Turning mining waste into resources

Phosphorus is a primary nutrient in mineral fertilisers. Without mineral fertilisers, global food production could be halved. Rare Earth Elements (REEs), a group of 17 metals, are essential for innovation and the green transformation. Among other areas of application, REEs are used in electrical components and powerful permanent magnets in wind turbines and electric vehicles. 

Phosphorus is considered a finite resource while REEs, despite their name, are actually abundant in earth’s crust. Since they occur in low concentrations, however, extraction often requires large-scale mining with low yields.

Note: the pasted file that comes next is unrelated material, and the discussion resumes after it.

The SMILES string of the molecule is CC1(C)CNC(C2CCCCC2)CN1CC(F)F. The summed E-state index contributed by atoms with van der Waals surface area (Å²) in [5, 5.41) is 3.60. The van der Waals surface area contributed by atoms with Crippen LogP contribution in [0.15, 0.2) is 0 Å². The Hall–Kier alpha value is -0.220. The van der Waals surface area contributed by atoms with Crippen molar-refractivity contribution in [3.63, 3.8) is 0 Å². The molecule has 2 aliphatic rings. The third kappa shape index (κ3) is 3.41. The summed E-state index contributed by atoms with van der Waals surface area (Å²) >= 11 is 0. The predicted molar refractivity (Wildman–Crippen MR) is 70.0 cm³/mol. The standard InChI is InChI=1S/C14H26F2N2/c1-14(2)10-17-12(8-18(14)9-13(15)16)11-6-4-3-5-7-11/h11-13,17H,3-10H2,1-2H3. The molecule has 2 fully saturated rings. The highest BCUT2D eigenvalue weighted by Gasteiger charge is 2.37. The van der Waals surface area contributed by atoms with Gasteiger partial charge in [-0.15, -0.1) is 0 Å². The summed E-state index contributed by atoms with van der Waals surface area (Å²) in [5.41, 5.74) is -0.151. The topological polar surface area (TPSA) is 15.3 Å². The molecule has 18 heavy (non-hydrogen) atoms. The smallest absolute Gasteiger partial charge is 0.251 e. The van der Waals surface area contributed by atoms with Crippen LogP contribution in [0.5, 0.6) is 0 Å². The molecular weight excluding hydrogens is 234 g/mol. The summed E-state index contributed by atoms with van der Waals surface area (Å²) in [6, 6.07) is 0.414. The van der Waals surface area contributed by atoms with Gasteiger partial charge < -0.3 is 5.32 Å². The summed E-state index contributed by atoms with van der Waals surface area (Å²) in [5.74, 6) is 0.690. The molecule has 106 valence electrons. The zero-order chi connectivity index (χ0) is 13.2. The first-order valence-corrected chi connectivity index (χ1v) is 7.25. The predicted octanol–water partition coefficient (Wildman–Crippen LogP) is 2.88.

Swedish mining and minerals group LKAB is developing innovative new technology to produce these critical minerals without a dedicated new mine, while minimising greenhouse gas emissions thanks to electrified and innovative processes. 

This can be achieved because LKAB operates large-scale iron ore mines. Although productive and climate-efficient, these mines also produce a waste product called tailings sand – mined material that does not contain iron. But the tailings sand has a hidden treasure, phosphorus and REEs, that will enable efficient farming and the green transformation.

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